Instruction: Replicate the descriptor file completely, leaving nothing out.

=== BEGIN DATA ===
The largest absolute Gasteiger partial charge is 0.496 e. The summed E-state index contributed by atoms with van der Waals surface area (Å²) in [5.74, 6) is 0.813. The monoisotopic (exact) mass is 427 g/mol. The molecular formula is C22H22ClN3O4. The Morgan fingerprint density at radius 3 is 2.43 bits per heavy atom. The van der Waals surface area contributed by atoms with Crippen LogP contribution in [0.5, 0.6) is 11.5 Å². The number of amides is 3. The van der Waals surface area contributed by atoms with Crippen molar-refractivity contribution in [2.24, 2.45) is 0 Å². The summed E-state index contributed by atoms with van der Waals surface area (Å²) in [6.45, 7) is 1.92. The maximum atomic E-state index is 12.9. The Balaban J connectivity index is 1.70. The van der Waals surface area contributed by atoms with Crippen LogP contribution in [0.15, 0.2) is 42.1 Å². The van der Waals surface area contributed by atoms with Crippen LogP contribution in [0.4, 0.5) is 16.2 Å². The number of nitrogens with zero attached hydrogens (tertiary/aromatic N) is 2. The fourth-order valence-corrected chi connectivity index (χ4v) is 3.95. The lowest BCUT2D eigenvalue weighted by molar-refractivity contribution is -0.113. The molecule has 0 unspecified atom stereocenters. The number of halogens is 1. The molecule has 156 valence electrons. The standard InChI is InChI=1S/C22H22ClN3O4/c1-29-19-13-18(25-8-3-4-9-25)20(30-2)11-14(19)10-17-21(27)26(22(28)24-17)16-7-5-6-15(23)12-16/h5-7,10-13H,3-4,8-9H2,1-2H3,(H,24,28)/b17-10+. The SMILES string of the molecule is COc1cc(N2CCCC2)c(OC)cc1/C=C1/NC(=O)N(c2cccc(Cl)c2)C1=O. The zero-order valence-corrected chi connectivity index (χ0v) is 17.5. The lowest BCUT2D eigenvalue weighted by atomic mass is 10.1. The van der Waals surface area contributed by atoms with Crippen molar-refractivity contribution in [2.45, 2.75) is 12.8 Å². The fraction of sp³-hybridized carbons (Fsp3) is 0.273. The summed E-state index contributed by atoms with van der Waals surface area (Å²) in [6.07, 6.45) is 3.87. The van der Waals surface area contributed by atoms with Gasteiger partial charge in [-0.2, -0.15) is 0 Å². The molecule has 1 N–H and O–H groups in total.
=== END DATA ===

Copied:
The largest absolute Gasteiger partial charge is 0.496 e. The summed E-state index contributed by atoms with van der Waals surface area (Å²) in [5.74, 6) is 0.813. The monoisotopic (exact) mass is 427 g/mol. The molecular formula is C22H22ClN3O4. The Morgan fingerprint density at radius 3 is 2.43 bits per heavy atom. The van der Waals surface area contributed by atoms with Crippen LogP contribution in [0.5, 0.6) is 11.5 Å². The number of amides is 3. The van der Waals surface area contributed by atoms with Crippen molar-refractivity contribution in [2.24, 2.45) is 0 Å². The summed E-state index contributed by atoms with van der Waals surface area (Å²) in [6.45, 7) is 1.92. The maximum atomic E-state index is 12.9. The Balaban J connectivity index is 1.70. The van der Waals surface area contributed by atoms with Crippen LogP contribution in [0.15, 0.2) is 42.1 Å². The van der Waals surface area contributed by atoms with Crippen LogP contribution in [0.4, 0.5) is 16.2 Å². The number of nitrogens with zero attached hydrogens (tertiary/aromatic N) is 2. The fourth-order valence-corrected chi connectivity index (χ4v) is 3.95. The lowest BCUT2D eigenvalue weighted by molar-refractivity contribution is -0.113. The molecule has 0 unspecified atom stereocenters. The number of halogens is 1. The molecule has 156 valence electrons. The standard InChI is InChI=1S/C22H22ClN3O4/c1-29-19-13-18(25-8-3-4-9-25)20(30-2)11-14(19)10-17-21(27)26(22(28)24-17)16-7-5-6-15(23)12-16/h5-7,10-13H,3-4,8-9H2,1-2H3,(H,24,28)/b17-10+. The SMILES string of the molecule is COc1cc(N2CCCC2)c(OC)cc1/C=C1/NC(=O)N(c2cccc(Cl)c2)C1=O. The zero-order valence-corrected chi connectivity index (χ0v) is 17.5. The lowest BCUT2D eigenvalue weighted by atomic mass is 10.1. The van der Waals surface area contributed by atoms with Crippen molar-refractivity contribution in [2.45, 2.75) is 12.8 Å². The fraction of sp³-hybridized carbons (Fsp3) is 0.273. The summed E-state index contributed by atoms with van der Waals surface area (Å²) in [6.07, 6.45) is 3.87. The van der Waals surface area contributed by atoms with Gasteiger partial charge in [-0.2, -0.15) is 0 Å². The molecule has 1 N–H and O–H groups in total.